Venture Capital always seemed to be the most stable/never changing business — yes, GPs change and investment trends shift, but the business and its operational concepts seemed to remain stable for a long while. It seems that the founding fathers of the industry were thinking mostly like public investors — most of the effort was poured into finding the right investment. From there, the thinking was good investors do not need to be very involved since good startups do not need much help.
This line of thinking was driven mostly by public investment and day-to-day reality did not change for a while. Most Venture Capital firms have been very similar with regards to most of their business aspects: a partnership model, fund sources, assets, skills, the use of technology and data, and the level of nurturing and exiting portfolio companies. The only real difference between VCs was their investment focus, which differed by stage (early-stage investing, late-stage, etc.), markets (i.e. internet, healthcare etc.) or geographies. Still, most VCs were very similar. This led to a mostly rigid venture structure — almost no operational support, relatively big investment teams and very small, if any, operational teams.
Most of the ongoing efforts taken by VCs following an investment were focused on ‘big’ events such as fundraising or an “exit.” Such efforts have been mostly focused on making sure that the investors’ interests are maintained. This led to VC teams that did not necessarily have operational capabilities and even when they did, they did not necessarily have a clear strategy on how (and when) to leverage them.
Yet, about a decade ago, something changed. Not to say that all VCs changed at once, but as the needs of startups changed, a different type of VCs emerged. It didn’t mean that the era of the Passive VC (let’s call it VC 1.0) was about to end, but rather the addition of a more active model emerged. A group of new VCs started to explore different models, including Andreessen Horowitz (a16z), Y Combinator, 500 Startups and others. For example, Andreessen Horowitz was founded in 2009 by Marc Andreessen and Ben Horowitz, two well-known entrepreneurs with very strong operational backgrounds (Marc was the founder of Netscape and Loudcloud). Not surprisingly, Marc and Ben presented a very different model, based on massive operational power, designed to help entrepreneurs in more than one way. Humbly, in 2010 we at Glilot created our own version of VC 2.0, starting our first fund that was laser-focused (cyber/enterprise SW) and provided strong operational support for portfolio companies driven by our strong thematic focus. Our Value Creation team is focused on helping young portfolio companies find U.S. and European customers, which helps them mature very quickly.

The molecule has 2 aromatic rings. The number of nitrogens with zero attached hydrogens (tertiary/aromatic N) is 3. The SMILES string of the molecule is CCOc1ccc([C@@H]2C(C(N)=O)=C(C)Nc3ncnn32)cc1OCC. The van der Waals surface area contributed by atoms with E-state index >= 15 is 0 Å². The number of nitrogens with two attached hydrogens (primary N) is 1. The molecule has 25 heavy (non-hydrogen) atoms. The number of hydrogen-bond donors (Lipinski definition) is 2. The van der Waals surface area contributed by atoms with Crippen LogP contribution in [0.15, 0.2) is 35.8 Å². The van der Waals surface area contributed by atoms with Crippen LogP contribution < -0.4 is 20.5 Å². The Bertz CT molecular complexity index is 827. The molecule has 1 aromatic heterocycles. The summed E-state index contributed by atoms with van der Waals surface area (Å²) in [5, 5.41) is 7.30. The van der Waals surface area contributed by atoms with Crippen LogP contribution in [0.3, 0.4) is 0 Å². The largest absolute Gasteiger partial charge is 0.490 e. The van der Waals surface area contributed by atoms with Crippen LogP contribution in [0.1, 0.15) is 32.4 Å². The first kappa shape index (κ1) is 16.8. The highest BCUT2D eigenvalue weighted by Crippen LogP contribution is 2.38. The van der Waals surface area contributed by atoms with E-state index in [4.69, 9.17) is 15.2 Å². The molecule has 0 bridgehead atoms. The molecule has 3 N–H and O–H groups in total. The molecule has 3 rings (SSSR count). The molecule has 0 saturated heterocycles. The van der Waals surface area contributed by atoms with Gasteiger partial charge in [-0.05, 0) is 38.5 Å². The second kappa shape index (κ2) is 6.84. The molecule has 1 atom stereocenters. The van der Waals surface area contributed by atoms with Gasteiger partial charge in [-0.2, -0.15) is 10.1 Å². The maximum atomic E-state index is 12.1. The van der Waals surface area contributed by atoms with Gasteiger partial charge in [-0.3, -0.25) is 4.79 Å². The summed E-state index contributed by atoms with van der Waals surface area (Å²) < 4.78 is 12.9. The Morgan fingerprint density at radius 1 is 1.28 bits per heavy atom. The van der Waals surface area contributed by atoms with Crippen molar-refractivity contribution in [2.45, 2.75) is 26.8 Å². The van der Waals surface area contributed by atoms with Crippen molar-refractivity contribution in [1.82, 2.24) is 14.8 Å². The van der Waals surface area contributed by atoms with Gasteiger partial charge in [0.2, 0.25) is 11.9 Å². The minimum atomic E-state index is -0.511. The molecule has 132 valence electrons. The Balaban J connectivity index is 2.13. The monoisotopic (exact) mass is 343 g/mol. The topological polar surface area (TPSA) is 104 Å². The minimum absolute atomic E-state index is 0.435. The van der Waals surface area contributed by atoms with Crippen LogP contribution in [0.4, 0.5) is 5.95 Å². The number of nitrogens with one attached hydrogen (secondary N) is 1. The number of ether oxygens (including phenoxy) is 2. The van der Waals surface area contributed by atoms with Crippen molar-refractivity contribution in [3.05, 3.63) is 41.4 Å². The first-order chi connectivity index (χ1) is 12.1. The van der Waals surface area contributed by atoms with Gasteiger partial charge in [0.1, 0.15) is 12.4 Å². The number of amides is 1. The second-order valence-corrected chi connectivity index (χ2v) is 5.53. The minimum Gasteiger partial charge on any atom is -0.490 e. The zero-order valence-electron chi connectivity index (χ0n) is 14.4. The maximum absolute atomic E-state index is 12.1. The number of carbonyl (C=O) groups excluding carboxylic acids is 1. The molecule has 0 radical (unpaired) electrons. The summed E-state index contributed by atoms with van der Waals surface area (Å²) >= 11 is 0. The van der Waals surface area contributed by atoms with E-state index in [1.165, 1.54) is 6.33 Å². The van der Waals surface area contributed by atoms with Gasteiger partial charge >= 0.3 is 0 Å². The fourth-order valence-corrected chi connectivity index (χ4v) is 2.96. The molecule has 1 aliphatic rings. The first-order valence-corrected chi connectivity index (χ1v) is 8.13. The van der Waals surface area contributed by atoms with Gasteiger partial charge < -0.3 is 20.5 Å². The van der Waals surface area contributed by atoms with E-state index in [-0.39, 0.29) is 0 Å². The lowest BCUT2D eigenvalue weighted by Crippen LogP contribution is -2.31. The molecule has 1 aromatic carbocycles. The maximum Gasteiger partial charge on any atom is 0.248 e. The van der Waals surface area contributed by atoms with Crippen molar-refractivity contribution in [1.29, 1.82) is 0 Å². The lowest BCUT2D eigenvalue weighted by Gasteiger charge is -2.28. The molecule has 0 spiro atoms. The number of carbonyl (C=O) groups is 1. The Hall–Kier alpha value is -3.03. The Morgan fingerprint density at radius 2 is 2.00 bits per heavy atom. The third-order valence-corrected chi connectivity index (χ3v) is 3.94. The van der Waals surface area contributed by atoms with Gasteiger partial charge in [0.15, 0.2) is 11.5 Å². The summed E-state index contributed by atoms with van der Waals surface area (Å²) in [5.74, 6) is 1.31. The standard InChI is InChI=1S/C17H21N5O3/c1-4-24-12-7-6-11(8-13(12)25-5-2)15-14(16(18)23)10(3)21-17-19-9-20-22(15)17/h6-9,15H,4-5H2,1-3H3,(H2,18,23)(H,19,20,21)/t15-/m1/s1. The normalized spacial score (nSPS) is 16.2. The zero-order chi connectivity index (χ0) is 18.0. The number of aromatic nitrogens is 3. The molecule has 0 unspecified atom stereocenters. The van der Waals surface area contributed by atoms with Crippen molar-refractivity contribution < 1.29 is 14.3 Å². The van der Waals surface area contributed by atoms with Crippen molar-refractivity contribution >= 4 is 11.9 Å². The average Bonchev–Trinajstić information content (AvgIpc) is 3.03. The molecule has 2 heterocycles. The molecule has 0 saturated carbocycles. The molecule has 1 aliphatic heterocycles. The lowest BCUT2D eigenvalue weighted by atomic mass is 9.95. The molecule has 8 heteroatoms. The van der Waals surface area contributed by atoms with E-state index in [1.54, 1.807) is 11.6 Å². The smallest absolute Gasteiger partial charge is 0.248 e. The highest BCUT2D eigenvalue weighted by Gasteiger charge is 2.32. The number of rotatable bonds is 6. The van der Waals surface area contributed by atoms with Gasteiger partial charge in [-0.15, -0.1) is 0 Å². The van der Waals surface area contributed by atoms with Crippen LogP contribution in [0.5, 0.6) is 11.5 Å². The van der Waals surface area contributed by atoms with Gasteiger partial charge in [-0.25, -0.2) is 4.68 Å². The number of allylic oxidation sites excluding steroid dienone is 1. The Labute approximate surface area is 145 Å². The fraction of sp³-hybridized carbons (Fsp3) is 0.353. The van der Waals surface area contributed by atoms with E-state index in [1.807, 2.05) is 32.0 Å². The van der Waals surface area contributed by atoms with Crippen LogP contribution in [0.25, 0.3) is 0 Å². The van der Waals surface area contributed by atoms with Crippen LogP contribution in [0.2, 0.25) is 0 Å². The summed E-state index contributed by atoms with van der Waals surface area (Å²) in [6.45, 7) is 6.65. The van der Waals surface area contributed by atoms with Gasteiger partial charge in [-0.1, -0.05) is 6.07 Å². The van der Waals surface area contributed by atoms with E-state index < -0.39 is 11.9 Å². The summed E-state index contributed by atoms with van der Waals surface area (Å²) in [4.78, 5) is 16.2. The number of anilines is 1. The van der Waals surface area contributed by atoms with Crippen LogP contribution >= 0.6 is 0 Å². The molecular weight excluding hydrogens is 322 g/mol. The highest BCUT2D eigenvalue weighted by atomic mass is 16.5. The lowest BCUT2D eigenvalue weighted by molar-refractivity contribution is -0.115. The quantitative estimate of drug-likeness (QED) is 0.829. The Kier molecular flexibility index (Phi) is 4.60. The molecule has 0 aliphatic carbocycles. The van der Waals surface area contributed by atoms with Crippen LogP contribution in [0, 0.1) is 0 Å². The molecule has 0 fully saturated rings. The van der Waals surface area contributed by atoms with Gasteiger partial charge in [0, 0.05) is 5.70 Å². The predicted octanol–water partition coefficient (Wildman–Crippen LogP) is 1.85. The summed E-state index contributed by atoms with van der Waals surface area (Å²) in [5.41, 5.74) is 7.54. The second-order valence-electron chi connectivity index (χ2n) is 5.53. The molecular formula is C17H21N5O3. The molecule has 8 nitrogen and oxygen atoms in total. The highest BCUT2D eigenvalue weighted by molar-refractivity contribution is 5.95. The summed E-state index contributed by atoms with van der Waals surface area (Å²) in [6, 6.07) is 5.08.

Arik Kleinstien, my co-founder, and I, both have strong operational backgrounds coming from our own ventures, much like the newer VCs, which were often founded by entrepreneurs-turned-investors. These VCs have a better understanding of the everyday operations of young companies, especially after creating successful startups of their own. They were primed to cultivate the next generation of entrepreneurs and willing to offer their experience on top of funding. Erik P.M. Vermeulen and Joseph A. McCahery elaborate on this “new breed of investors” in their book: ‘ Venture Capital 2.0: From Venturing to Partnering’.
To be clear; I am not claiming that there is one typecast of a successful investor/VC. Many successful investors did not necessarily come from operating backgrounds.
Overall, the VC 2.0 period was characterized by several differentiating factors. Firstly, there was more polarization in the industry. Larger firms, such as a16Z, Sequoia and Kleiner Perkins, widened their investment focus, while smaller firms focused on frontier technologies. This created a situation in which mid-sized VCs gradually disappeared. Some VCs became very successful and grew to become big funds, while others found it difficult to compete financially with the larger firms, and couldn’t offer the attention given to companies by smaller funds. Alongside a greater number of startups reaching unicorn status, and large corporations such as Google and Intel creating and cultivating investment arms of their own, the VC space was completely transformed.